Marlowe proceeded to say, “he could not bear I should longer continue in servitude, and that without delay he was resolved to unite his fate to mine.” I opposed this resolution a little, but soon, too self-inter­ested I fear, acquiesced in it. It was agreed I should inform his aunt my health would no longer permit my continuing in her family, and that I should retire to a village six miles off, where Marlowe undertook to bring a young clergyman, a parti­cular friend of his, to perform the ceremony. Our plan, as settled, was carried into execution, and I became the wife of Marlowe. I was now, you will suppose, elevated to the pinnacle of happiness. I was so, indeed, but my own folly precipitated me from it. The secrecy I was compelled to observe mortified me exceedingly, as I panted to emerge from the invidious cloud which had so long concealed my beauty and accom­plish­ments from a world, that, I was confident, if seen, would pay them the homage they merited. The people with whom I lodged had been obliged by Marlowe, and therefore, from interest and gratitude, obeyed the injunction he gave them of keeping my residence at their house a secret. They believed, or affected to believe, I was an orphan committed to his care, whom his uncle would be displeased to know he had taken under his protection.—Three or four times a week I received stolen visits from Marlowe, when one day, (after a month had elapsed in this manner) standing at the parlour window, I saw Mrs. Wilson walking down the village. I started back, but too late to escape her observation. She immediately bolted into the room, with all the eagerness of curiosity. I bore her first interroga­tories tolerably well, but when she upbraided me for leaving the excellent services she had procured for me, for duplicity in saying I was going to another, and for my indiscretion in respect to Marlowe, I lost all command of my temper, and remembering the inhumanity with which she had forced me into servitude, I resolved to mortify her 135 completely, by assuming all the airs I had heretofore so ridiculously aspired to; lolling in my chair, with an air of the most careless indifference, I bid her no longer petrify me with her discourse. This raised all the violence of rage, and she plainly told me, “from my conduct with Marlowe, I was unworthy her notice.” “Therefore,” cried I, forgetting every dictate of prudence, “his wife will neither desire nor receive it in future.” “His wife!” she repeated, with a look of scorn and incredulity. I produced the certificate of my marriage: thus, from an impulse of vanity and resentment, putting myself in the power of a woman, a stranger to every liberal feeling, and whose mind was inflamed with envy towards me. The hint I forced myself at parting to give her, to keep the affair a secret, only determined her more strongly to reveal it. The day after her visit Marlowe entered my apartment. Pale, agitated, and breathless, he sunk into a chair; a pang like conscious guilt smote my heart, and I trembled as I approached him. He repulsed me when I attempted to touch his hand; “Cruel, inconsi­derate woman,” he said, “to what dreadful lengths has your vanity hurried you, it has drawn destruction upon your head as well as mine.” Shame and remorse tied my tongue; had I spoken, indeed, I could not have vindicated myself, and I turned aside and wept. Marlowe, mild, tender, and adoring, could not longer retain resentment: he started from his chair, and clasped me to his bosom. “Oh Fanny!” he cried, “though you have ruined me, you are still dear as ever to me.”—This tenderness affected me even more than reproaches, and tears and sighs declared my penitence. His expectations relative to his uncle were finally destroyed on being informed of our marriage, which Mrs. Wilson lost no time in telling him. He burned his will, and immediately made another in favour of a distant relation. On hearing this intelligence, I was almost distracted; I flung myself at my husband’s feet, imploring his pardon, yet declaring I could never forgive myself. He grew more composed upon the increase of my agitation, as if purposely to soothe my spirits, assuring me that, though his uncle’s favor was lost, he had other friends on whom he greatly depended. We set off for London, and found his dependence was not ill placed: for soon after our arrival, he obtained a place of consi­derable emolument in one of the public offices. My husband delighted in gratifying me, though I was often both extravagant and whimsical, and 136 almost ever on the wing for admiration and amusement. I was reckoned a pretty woman, and received with rapture the nonsense and adulation addressed to me. I became acquainted with a young widow who concealed a depraved heart under a specious appearance of innocence and virtue, and, by aiding the vices of others procured the means of gratifying her own: yet so secret were all her transactions, that calumny had not yet attacked her, and her house was the rendezvous of the most fashionable people. My husband, who did not dislike her manner, encouraged our intimacy, and at her parties I was noticed by a young nobleman then at the head of the ton; he declared I was one of the most charming objects he had ever beheld, and, for such a declaration, I thought him the most polite I had ever known: as Lord T—— condescended to wear my chains, I must certainly, I thought, become quite the rage. My transports, however, were a little checked by the grave remonstrances of my husband, who assured me Lord T—— was a famous, or rather an infamous, libertine, and that, if I did not avoid his lordship’s parti­cular attentions, he must insist on my relinquishing the widow’s society. This I thought cruel, but I saw him resolute and promised to act as he desired; a promise I never adhered to, except when he was present. I was now in a situation to promise an increase of family, and Marlowe wished me to nurse the child. The tenderness of my heart seconding this wish, I resolved on obeying it: but when the widow heard my intention she laughed at it, and said it was absolutely ridiculous, for the sake of a squalling brat, to give up all the pleasures of life; besides, it would be much better taken care of in some of the villages about London. I denied this: still, however, she dwelt on the sacrifices I must make, the amuse­ments I must give up, and at last completely conquered my resolution. I pretended to Marlowe my health was too delicate to allow me to bear such fatigue, and he immediately sacrificed his own inclination to mine. I have often wondered at the kind of infatuation with which he complied with all my desires. My little girl, almost as soon as born, was sent from me; but, on being able to go out again, I received a consi­derable shock from hearing my noble admirer was gone to the continent owing to a trifling derangement in his affairs. The vain pursuits of pleasure and dissipation were still continued; three years passed in this manner, during which I had a son, and my little girl was brought home. I have 137 since often felt astonished at the cold indifference with which I regarded Marlowe and our lovely babe, on whom he doated with all the enthusiasm of tenderness: alas! vanity had then absorbed my heart, and deadened every feeling of nature and sensi­bility; it is the parent of self-love and apathy, and degrades those who harbour it below humanity.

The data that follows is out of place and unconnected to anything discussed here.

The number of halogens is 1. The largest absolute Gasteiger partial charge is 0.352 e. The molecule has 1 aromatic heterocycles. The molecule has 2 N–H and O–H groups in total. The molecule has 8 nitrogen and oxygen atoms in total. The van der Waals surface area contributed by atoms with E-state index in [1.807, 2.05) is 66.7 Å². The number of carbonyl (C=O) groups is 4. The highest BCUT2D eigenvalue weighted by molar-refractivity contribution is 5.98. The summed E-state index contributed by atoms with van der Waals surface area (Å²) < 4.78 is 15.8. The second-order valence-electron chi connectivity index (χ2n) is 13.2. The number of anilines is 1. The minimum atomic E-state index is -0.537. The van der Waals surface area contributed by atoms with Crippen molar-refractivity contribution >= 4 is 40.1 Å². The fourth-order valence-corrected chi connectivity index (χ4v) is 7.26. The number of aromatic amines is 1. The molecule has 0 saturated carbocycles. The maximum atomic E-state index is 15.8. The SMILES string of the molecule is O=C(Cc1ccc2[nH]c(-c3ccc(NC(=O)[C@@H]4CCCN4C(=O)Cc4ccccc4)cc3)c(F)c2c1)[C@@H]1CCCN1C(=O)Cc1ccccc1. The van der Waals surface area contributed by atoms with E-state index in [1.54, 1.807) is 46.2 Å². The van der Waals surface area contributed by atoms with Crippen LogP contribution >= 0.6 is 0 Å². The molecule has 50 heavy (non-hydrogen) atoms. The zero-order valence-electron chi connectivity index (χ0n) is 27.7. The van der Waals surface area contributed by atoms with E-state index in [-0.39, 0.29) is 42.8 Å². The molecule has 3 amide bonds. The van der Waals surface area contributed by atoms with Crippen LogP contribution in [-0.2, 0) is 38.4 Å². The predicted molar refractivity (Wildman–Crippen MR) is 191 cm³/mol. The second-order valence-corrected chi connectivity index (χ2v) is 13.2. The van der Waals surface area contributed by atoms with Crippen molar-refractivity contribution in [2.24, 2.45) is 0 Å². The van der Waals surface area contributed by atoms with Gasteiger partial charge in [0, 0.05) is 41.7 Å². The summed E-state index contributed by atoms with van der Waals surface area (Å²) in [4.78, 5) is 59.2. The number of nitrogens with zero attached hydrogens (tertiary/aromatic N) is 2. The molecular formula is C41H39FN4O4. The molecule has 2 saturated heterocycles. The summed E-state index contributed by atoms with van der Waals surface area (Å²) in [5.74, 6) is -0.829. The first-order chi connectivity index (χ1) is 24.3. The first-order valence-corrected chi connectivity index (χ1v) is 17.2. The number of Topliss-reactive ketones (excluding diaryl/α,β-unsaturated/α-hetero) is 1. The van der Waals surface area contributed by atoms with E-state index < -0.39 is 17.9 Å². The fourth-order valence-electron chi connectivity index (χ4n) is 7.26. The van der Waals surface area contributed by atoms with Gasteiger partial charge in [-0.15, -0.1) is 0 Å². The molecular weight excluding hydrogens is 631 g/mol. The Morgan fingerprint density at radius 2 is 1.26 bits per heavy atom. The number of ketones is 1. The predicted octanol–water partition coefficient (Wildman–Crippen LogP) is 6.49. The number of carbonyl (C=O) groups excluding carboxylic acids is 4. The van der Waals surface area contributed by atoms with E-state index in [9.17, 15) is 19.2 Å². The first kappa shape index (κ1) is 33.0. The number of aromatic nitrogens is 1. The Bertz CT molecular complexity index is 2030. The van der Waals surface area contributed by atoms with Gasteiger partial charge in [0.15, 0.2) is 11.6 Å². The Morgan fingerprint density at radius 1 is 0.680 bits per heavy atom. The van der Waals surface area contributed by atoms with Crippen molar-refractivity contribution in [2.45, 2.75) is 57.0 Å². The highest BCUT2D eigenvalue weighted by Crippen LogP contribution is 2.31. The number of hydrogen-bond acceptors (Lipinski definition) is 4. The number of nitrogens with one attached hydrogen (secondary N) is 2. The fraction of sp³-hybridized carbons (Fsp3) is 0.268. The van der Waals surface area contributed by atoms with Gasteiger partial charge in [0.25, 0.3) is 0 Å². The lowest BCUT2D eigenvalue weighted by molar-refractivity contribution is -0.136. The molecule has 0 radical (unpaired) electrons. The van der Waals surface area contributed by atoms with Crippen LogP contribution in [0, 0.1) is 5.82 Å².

Lord T—— now returned from the continent. He swore my idea had never been absent from his mind, and that I was more charming than ever; while I thought him, if possible, more polite and engaging. Again my husband remonstrated; sometimes I seemed to regard these remonstrances, sometimes protested that I would not submit to such unnecessary control; I knew, indeed, that my intentions were innocent, and I believed I might safely indulge my vanity, without endangering either my reputation or peace. About this time Marlowe received a summons to attend a dying friend some miles from London; our little girl was then in a slight fever, which had alarmed her father, and confined me, most unwillingly, I must confess, to the house. Marlowe, on the point of parting, pressed me to his breast. “My heart, my beloved Fanny,” said he, “feels unusually heavy; I trust the feeling is no presentiment of approaching ill. Oh! my Fanny, on you and my babe I rest for happiness; take care of our little cherub, and above all (his meek eye encountering mine) of yourself, that, with accustomed rapture, I may, on my return, receive you to my arms.” There was something so solemn, and so tender in this address, that my heart melted, and my tears mingled with those which trickled down his pale cheeks. For two days I attended my child assiduously, when the widow made her appearance. She assured me, I should injure myself by such close confinement, and that my cheeks were already faded by it; she mentioned a delightful masquerade which was to be given that night, and for which Lord T—— had presented her with tickets for me and herself; but she declared, except I would accompany her, she would not go. I had often wished to go to a masquerade; I now, however, declined this opportunity of gratifying my inclination, but so faintly as to prompt a renewal of her solicitations, to which I at last yielded, and committing my babe to the care of a servant, set off with the widow to a warehouse to choose dresses. Lord T—— dined with us, and we were all in the highest spirits imaginable. About twelve we 138 went in his chariot to the Haymarket, and I was absolutely intoxicated with his flattery, and the dazzling objects around me. At five we quitted the scene of gaiety; the widow took a chair; I would have followed her example, but my lord absolutely lifted me into his chariot, and there began talking in a strain which provoked my contempt, and excited my apprehensions. I expressed my displeasure in terms which checked his boldness, and convinced him he had some difficulties yet to overcome, ere he completed his designs: he made his apologies with so much humility, that I was soon appeased and prevailed on to accept them. We arrived at the widow’s house in as much harmony as we left it; the flags were wet, and Lord T—— insisted on carrying me into the house. At the door I observed a man muffled up, but as no one noticed him, I thought no more about it. We sat down to supper in high spirits, and chatted for a consi­derable time about our past amuse­ments. His lordship said, “after a little sleep, we should recruit ourselves by a pleasant jaunt to Richmond, where he had a charming villa.” We agreed to his proposal, and retired to rest; about noon we arose, and while I was dressing myself for the projected excursion, a letter was brought in to me.—“Good Lord! Halcot,” exclaimed I, turning to the widow, “If Marlowe is returned what will become of me?” “Oh! read, my dear creature,” cried she, “and then we can think of excuses.” I have the letter here, continued Mrs. Marlowe, laying her hand to her breast, and drawing it forth, after a short pause, I laid it to my heart to guard against future folly.